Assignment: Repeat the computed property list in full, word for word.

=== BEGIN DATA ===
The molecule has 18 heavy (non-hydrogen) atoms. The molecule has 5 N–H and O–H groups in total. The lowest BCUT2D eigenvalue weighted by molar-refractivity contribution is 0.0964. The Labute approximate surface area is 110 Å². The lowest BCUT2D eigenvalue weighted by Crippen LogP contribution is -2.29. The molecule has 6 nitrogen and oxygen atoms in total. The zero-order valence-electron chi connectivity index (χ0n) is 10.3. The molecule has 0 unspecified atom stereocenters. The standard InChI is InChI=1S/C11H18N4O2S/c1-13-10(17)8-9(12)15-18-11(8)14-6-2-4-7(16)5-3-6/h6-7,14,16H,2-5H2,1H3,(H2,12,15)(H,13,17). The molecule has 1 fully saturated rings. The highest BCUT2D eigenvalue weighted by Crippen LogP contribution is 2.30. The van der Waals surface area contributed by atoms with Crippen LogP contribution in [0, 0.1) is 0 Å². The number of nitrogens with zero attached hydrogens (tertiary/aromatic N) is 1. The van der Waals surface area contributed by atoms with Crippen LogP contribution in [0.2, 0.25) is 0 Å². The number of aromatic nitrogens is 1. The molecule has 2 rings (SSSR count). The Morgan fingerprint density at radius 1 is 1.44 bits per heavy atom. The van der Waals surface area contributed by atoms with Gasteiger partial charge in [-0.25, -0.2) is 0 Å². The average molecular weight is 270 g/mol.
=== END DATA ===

The molecule has 18 heavy (non-hydrogen) atoms. The molecule has 5 N–H and O–H groups in total. The lowest BCUT2D eigenvalue weighted by molar-refractivity contribution is 0.0964. The Labute approximate surface area is 110 Å². The lowest BCUT2D eigenvalue weighted by Crippen LogP contribution is -2.29. The molecule has 6 nitrogen and oxygen atoms in total. The zero-order valence-electron chi connectivity index (χ0n) is 10.3. The molecule has 0 unspecified atom stereocenters. The standard InChI is InChI=1S/C11H18N4O2S/c1-13-10(17)8-9(12)15-18-11(8)14-6-2-4-7(16)5-3-6/h6-7,14,16H,2-5H2,1H3,(H2,12,15)(H,13,17). The molecule has 1 fully saturated rings. The highest BCUT2D eigenvalue weighted by Crippen LogP contribution is 2.30. The van der Waals surface area contributed by atoms with Crippen LogP contribution in [0, 0.1) is 0 Å². The number of nitrogens with zero attached hydrogens (tertiary/aromatic N) is 1. The van der Waals surface area contributed by atoms with Crippen LogP contribution in [0.2, 0.25) is 0 Å². The number of aromatic nitrogens is 1. The molecule has 2 rings (SSSR count). The Morgan fingerprint density at radius 1 is 1.44 bits per heavy atom. The van der Waals surface area contributed by atoms with Gasteiger partial charge in [-0.25, -0.2) is 0 Å². The average molecular weight is 270 g/mol.